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  1. #1
    clam is offline Member
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    Default Efficient Looping to Draw Shapes

    Right now, we're working with Groovy, a variation on Java, so quite similar, if not just like, Java.So please bear with me if some syntax looks unfamiliar, it's easily convertible to Java syntax!

    Anyhow, here's the shape I'm trying to draw,

    *******
    #*----*
    ##*---*
    #-#*--*
    #--#*-*
    #---#**
    #----#*
    #######

    For the first and last row, these can be expressed at the begining and end of the program, like so
    7.times{print '*') and likewise for #.

    I'm trying to output one character at a time, so that's when the for looping comes into play. The involvment of two characters is what's throwing me off. I managed to write the following for another shape, which projects the same idea of incrementing/decrementing spacing...

    //Answer to Q2.9

    n = 3
    println '*'
    for (row in 1..7)
    {
    if (row < 5)
    {
    print '*'
    (row - 1).times{
    print ' '
    }

    println '*'
    }
    else
    {
    print '*'
    (row - n).times{
    print ' '
    }
    n = n + 2
    println '*'
    }
    }
    println '*'

    Any idea how I can go on about with this?
    Many thanks!

  2. #2
    r035198x is offline Senior Member
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    Default

    Are you looking for Groovy code or Java code?

  3. #3
    clam is offline Member
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    Default

    The aforementioned code draws this,
    *
    **
    *.*
    *..*
    *...*
    *....*
    *...*
    *..*
    *.*
    **
    *

  4. #4
    clam is offline Member
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    Having worked with Java, I don't mind either...I can covert then.

  5. #5
    r035198x is offline Senior Member
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    Quote Originally Posted by clam View Post
    Having worked with Java, I don't mind either...I can covert then. :)
    Not a good idea. It's always a bad idea to write code in one language and try to directly convert. What you should really be facing up to here is that you have a Groovy code problema and thus should ask in a Groovy forum.

  6. #6
    clam is offline Member
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    Java and Groovy are nearly the same (Java is more punctuation-structured), so whatever error I'll have in Groovy will be the same in Java. We can pretend we're working with Java in this instance.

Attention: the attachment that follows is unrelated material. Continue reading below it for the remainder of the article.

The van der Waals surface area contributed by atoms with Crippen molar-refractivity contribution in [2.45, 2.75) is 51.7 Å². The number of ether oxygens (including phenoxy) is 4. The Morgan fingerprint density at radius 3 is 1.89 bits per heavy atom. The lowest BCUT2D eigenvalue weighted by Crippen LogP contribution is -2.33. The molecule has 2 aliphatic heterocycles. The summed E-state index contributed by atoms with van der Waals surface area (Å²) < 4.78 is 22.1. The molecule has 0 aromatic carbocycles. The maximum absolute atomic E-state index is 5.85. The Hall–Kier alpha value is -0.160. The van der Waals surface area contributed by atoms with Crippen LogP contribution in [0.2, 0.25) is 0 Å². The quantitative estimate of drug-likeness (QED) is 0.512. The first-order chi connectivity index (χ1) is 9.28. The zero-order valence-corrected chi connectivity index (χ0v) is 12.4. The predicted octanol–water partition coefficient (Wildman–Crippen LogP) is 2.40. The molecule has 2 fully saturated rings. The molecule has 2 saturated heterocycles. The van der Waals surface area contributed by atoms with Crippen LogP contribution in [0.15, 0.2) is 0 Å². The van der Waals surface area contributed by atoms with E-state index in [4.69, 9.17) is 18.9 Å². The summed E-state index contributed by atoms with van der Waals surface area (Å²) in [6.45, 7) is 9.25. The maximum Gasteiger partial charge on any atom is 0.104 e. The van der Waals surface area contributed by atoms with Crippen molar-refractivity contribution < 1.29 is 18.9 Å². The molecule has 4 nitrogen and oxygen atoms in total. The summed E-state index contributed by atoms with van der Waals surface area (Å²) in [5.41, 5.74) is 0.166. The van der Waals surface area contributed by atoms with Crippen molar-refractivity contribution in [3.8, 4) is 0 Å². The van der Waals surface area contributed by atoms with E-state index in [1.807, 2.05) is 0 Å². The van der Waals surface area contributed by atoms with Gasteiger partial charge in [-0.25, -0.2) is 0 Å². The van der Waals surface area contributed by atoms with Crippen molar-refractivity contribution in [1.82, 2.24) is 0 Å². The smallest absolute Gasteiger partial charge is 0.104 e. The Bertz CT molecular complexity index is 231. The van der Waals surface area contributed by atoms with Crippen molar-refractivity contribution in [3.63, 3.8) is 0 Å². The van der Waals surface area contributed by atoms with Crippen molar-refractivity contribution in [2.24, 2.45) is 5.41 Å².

There are not many Groovy forums, as developed as this one.

  7. #7
    mrmatt1111's Avatar
    mrmatt1111 is offline Senior Member
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    "Java and Groovy are nearly the same"

    Groovy syntax looks very different then java.

    It like saying that VB.Net syntax is nearly the same as C# syntax because they use the same underlying libraries.
    Last edited by mrmatt1111; 10-29-2009 at 08:17 PM.
    My Hobby Project: LegacyClone

  8. #8
    clam is offline Member
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    Groovy website description:
    Groovy...
    .
    .
    .
    builds upon the strengths of Java but has additional power features inspired by languages like Python, Ruby and Smalltalk
    makes modern programming features available to Java developers with almost-zero learning curve
    .
    .
    .
    compiles straight to Java bytecode so you can use it anywhere you can use Java

    There is more. Feel free to visit the website. Effectively, Groovy is an inspiration from Java - in fact, if you try writing the for loop as written in Java (meaning with the three components within parantheses, i.e. variable declaration, condition and updating) in the groovy console, it will compile :)

    Now you guys are completely defeating the purpose of this forum and thread. All I'm asking is if you can be help me generate a compact program - whether you disagree with the fact that Java and Groovy are alike transcends the main idea of the thread. I honestly don't mind if you write it in java, this is not homework to be given in. It's for myself. I would just like to know how people generally approach these kinds of questions.